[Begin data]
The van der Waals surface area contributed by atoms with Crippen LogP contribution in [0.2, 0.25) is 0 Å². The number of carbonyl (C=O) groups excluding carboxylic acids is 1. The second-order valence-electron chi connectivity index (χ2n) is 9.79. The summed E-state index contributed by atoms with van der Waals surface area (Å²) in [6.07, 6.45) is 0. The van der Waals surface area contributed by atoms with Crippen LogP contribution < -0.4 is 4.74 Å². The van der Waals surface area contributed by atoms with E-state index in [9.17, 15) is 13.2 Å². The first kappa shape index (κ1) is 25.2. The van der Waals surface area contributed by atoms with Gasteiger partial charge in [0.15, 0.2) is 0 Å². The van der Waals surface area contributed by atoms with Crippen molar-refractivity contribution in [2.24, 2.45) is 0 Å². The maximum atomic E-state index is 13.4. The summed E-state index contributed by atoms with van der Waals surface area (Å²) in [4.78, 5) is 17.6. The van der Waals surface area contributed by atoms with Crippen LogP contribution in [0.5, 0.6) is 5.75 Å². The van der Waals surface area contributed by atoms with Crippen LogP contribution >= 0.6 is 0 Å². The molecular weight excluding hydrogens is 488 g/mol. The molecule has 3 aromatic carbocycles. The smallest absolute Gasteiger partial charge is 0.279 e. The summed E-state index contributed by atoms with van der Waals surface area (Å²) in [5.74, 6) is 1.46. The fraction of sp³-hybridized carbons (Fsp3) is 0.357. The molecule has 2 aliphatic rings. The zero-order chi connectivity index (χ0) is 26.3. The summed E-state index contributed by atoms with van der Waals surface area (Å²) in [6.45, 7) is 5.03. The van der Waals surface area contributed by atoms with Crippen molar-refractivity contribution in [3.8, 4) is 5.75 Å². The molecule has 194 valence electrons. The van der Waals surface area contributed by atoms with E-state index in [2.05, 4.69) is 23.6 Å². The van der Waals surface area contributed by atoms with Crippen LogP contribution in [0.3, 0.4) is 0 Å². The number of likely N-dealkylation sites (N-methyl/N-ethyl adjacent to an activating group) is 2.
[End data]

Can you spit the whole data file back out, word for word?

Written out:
The van der Waals surface area contributed by atoms with Crippen LogP contribution in [0.2, 0.25) is 0 Å². The number of carbonyl (C=O) groups excluding carboxylic acids is 1. The second-order valence-electron chi connectivity index (χ2n) is 9.79. The summed E-state index contributed by atoms with van der Waals surface area (Å²) in [6.07, 6.45) is 0. The van der Waals surface area contributed by atoms with Crippen LogP contribution < -0.4 is 4.74 Å². The van der Waals surface area contributed by atoms with E-state index in [9.17, 15) is 13.2 Å². The first kappa shape index (κ1) is 25.2. The van der Waals surface area contributed by atoms with Gasteiger partial charge in [0.15, 0.2) is 0 Å². The van der Waals surface area contributed by atoms with Crippen molar-refractivity contribution in [2.24, 2.45) is 0 Å². The maximum atomic E-state index is 13.4. The summed E-state index contributed by atoms with van der Waals surface area (Å²) in [4.78, 5) is 17.6. The van der Waals surface area contributed by atoms with Crippen LogP contribution in [0.5, 0.6) is 5.75 Å². The van der Waals surface area contributed by atoms with Crippen LogP contribution >= 0.6 is 0 Å². The molecular weight excluding hydrogens is 488 g/mol. The molecule has 3 aromatic carbocycles. The smallest absolute Gasteiger partial charge is 0.279 e. The summed E-state index contributed by atoms with van der Waals surface area (Å²) in [5.74, 6) is 1.46. The fraction of sp³-hybridized carbons (Fsp3) is 0.357. The molecule has 2 aliphatic rings. The zero-order chi connectivity index (χ0) is 26.3. The summed E-state index contributed by atoms with van der Waals surface area (Å²) in [6.45, 7) is 5.03. The van der Waals surface area contributed by atoms with Crippen molar-refractivity contribution in [3.8, 4) is 5.75 Å². The molecule has 194 valence electrons. The van der Waals surface area contributed by atoms with E-state index in [2.05, 4.69) is 23.6 Å². The van der Waals surface area contributed by atoms with Crippen LogP contribution in [0.3, 0.4) is 0 Å². The number of likely N-dealkylation sites (N-methyl/N-ethyl adjacent to an activating group) is 2.